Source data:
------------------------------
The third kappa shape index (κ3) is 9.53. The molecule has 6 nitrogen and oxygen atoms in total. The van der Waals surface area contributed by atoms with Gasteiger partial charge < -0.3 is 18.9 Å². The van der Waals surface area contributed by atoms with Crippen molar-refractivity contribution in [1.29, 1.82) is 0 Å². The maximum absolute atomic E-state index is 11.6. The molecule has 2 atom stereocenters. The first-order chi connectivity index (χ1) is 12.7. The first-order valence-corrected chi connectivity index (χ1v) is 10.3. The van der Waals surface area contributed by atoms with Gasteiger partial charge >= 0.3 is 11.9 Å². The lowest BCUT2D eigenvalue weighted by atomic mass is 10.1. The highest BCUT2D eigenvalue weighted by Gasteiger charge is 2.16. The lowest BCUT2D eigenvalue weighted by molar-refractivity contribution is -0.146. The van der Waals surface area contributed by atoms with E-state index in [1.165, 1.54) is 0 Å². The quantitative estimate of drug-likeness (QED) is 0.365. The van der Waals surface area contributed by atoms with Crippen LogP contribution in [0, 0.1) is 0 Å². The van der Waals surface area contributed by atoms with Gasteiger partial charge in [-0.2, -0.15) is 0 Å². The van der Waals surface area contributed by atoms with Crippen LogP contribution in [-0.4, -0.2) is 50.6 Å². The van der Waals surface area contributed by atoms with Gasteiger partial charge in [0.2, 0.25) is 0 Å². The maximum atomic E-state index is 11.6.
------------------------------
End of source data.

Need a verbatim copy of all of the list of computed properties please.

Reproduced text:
The third kappa shape index (κ3) is 9.53. The molecule has 6 nitrogen and oxygen atoms in total. The van der Waals surface area contributed by atoms with Gasteiger partial charge < -0.3 is 18.9 Å². The van der Waals surface area contributed by atoms with Crippen molar-refractivity contribution in [1.29, 1.82) is 0 Å². The maximum absolute atomic E-state index is 11.6. The molecule has 2 atom stereocenters. The first-order chi connectivity index (χ1) is 12.7. The first-order valence-corrected chi connectivity index (χ1v) is 10.3. The van der Waals surface area contributed by atoms with Gasteiger partial charge >= 0.3 is 11.9 Å². The lowest BCUT2D eigenvalue weighted by atomic mass is 10.1. The highest BCUT2D eigenvalue weighted by Gasteiger charge is 2.16. The lowest BCUT2D eigenvalue weighted by molar-refractivity contribution is -0.146. The van der Waals surface area contributed by atoms with E-state index in [1.165, 1.54) is 0 Å². The quantitative estimate of drug-likeness (QED) is 0.365. The van der Waals surface area contributed by atoms with Crippen LogP contribution in [0, 0.1) is 0 Å². The van der Waals surface area contributed by atoms with Gasteiger partial charge in [-0.2, -0.15) is 0 Å². The van der Waals surface area contributed by atoms with Crippen LogP contribution in [-0.4, -0.2) is 50.6 Å². The van der Waals surface area contributed by atoms with Gasteiger partial charge in [0.2, 0.25) is 0 Å². The maximum atomic E-state index is 11.6.